Kom el-Hammam is about 40km to the north-east of Medinet el-Faiyum and is the site of the ancient garrison town of Philadelphia. It is also known by the name of el-Roda and Kom el-Kharaba el-Kebir, the ‘Great Hill of Ruins’.
The Graeco-Roman town of Philadelphia was situated on the eastern edge of the Faiyum’s cultivated land and like the nome it was dedicated to Arsinoe, the sister of Ptolemy II, Philadelphus, who founded the community. It is known to archaeologists as a ‘model town’ set up by Apollonius, a minister of the Pharaoh.
Today there is nothing left of Philadelphia to see, but its importance lies in the fact that many of the mummy-portraits in the world’s museums come originally from this site’s necropolis. The portraits were discovered by locals in the 19th century while taking fertiliser for their fields, and bought by a European dealer, who subsequently sold them to various museums.
Many papyri have also been found at the site, including the archive of Zeno, a steward of Apollonius, who kept records of his correspondence filled with details of agricultural production. These records have provided a great deal of information about the management of a Ptolemaic town and daily life in this farming community.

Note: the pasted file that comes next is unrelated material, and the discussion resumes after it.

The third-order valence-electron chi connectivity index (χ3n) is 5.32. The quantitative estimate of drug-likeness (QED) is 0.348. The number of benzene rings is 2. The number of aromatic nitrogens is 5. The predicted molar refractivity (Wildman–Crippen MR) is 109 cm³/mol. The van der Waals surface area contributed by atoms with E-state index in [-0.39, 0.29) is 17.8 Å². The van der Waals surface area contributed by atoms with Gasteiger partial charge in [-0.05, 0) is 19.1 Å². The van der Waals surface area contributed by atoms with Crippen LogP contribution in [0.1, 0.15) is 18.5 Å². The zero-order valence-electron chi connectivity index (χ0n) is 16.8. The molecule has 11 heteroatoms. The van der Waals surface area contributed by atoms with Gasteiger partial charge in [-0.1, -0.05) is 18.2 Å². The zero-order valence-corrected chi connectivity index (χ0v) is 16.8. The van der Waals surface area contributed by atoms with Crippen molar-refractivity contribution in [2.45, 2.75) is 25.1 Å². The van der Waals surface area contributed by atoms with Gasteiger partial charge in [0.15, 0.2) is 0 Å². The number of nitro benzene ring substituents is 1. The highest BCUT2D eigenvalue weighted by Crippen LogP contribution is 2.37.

The site was excavated in the early 1900s and although now covered by the desert, extensive remains can still be seen beneath the sand. Evidence of a once important town site is represented by the large quantities of pottery sherds scattered over the area.
Pyramid of Seila
The small step pyramid of Seila is situated a little to the south of Kom el-Hammam on the top of the escarpment on the eastern side of the Faiyum.
Seila is the most northerly of seven very small step pyramids (similar to the size of queens’ pyramids) in the Nile Valley. The most southerly one is on Elephantine Island. The function of these pyramids is unknown because they do not follow the usual mortuary style, have no subsidiary buildings and so far no burial chambers have been found, but they all appear to date from Dynasties III or IV. It is suggested that the pyramids may mark royal boundaries, or homelands of royal consorts.
The remains of Seila today are only 7m high and only the lower levels can be seen, with parts of these buried in rubble. The pyramid was first investigated by Borchardt at the beginning of the 20th century but at the time the owner’s name was not discovered. In the 1980s the pyramid was re-investigated by Brigham Young University with Nabil Swelim, an Egyptian archaeologist, and remains of builder’s marks and inscriptions were found on some of the blocks. Fragments of two limestone stelae and an offering table were also discovered, which made it possible to identify the structure as belonging to Snefru of Dynasty IV. The pyramid is aligned north to south with a four-stepped core of small blocks of limestone and mortar. No internal chambers have been found.
There are some uninscribed rock-cut tombs at the base of the escarpment below Seila pyramid in which thousands of papyri have been found. The tombs date from the Roman and Coptic Periods.